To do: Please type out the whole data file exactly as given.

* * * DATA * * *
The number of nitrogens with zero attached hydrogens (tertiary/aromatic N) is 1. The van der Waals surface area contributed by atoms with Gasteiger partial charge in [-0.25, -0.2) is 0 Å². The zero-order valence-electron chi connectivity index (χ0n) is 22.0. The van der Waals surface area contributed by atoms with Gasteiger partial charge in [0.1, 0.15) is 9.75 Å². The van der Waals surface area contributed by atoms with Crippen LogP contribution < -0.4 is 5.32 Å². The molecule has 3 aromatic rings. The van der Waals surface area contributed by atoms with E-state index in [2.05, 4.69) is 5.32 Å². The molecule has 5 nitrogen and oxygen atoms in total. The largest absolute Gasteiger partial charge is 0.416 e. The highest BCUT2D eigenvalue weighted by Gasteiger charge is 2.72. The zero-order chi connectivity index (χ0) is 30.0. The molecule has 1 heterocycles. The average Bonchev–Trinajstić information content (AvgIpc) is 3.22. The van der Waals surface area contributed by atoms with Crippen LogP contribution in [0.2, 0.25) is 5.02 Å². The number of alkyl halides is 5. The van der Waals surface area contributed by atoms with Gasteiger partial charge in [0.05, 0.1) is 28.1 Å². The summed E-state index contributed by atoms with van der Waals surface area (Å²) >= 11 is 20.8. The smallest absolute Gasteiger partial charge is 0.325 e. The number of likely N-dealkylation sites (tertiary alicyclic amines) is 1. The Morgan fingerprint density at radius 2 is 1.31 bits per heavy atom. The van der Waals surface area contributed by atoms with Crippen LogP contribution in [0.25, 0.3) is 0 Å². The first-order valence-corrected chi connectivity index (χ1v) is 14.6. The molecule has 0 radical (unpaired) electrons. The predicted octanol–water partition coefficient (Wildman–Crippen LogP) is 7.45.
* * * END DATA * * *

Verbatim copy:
The number of nitrogens with zero attached hydrogens (tertiary/aromatic N) is 1. The van der Waals surface area contributed by atoms with Gasteiger partial charge in [-0.25, -0.2) is 0 Å². The zero-order valence-electron chi connectivity index (χ0n) is 22.0. The van der Waals surface area contributed by atoms with Gasteiger partial charge in [0.1, 0.15) is 9.75 Å². The van der Waals surface area contributed by atoms with Crippen LogP contribution < -0.4 is 5.32 Å². The molecule has 3 aromatic rings. The van der Waals surface area contributed by atoms with E-state index in [2.05, 4.69) is 5.32 Å². The molecule has 5 nitrogen and oxygen atoms in total. The largest absolute Gasteiger partial charge is 0.416 e. The highest BCUT2D eigenvalue weighted by Gasteiger charge is 2.72. The zero-order chi connectivity index (χ0) is 30.0. The molecule has 1 heterocycles. The average Bonchev–Trinajstić information content (AvgIpc) is 3.22. The van der Waals surface area contributed by atoms with Crippen LogP contribution in [0.2, 0.25) is 5.02 Å². The number of alkyl halides is 5. The van der Waals surface area contributed by atoms with Gasteiger partial charge in [0.05, 0.1) is 28.1 Å². The summed E-state index contributed by atoms with van der Waals surface area (Å²) >= 11 is 20.8. The smallest absolute Gasteiger partial charge is 0.325 e. The number of likely N-dealkylation sites (tertiary alicyclic amines) is 1. The Morgan fingerprint density at radius 2 is 1.31 bits per heavy atom. The van der Waals surface area contributed by atoms with Crippen LogP contribution in [0.25, 0.3) is 0 Å². The first-order valence-corrected chi connectivity index (χ1v) is 14.6. The molecule has 0 radical (unpaired) electrons. The predicted octanol–water partition coefficient (Wildman–Crippen LogP) is 7.45.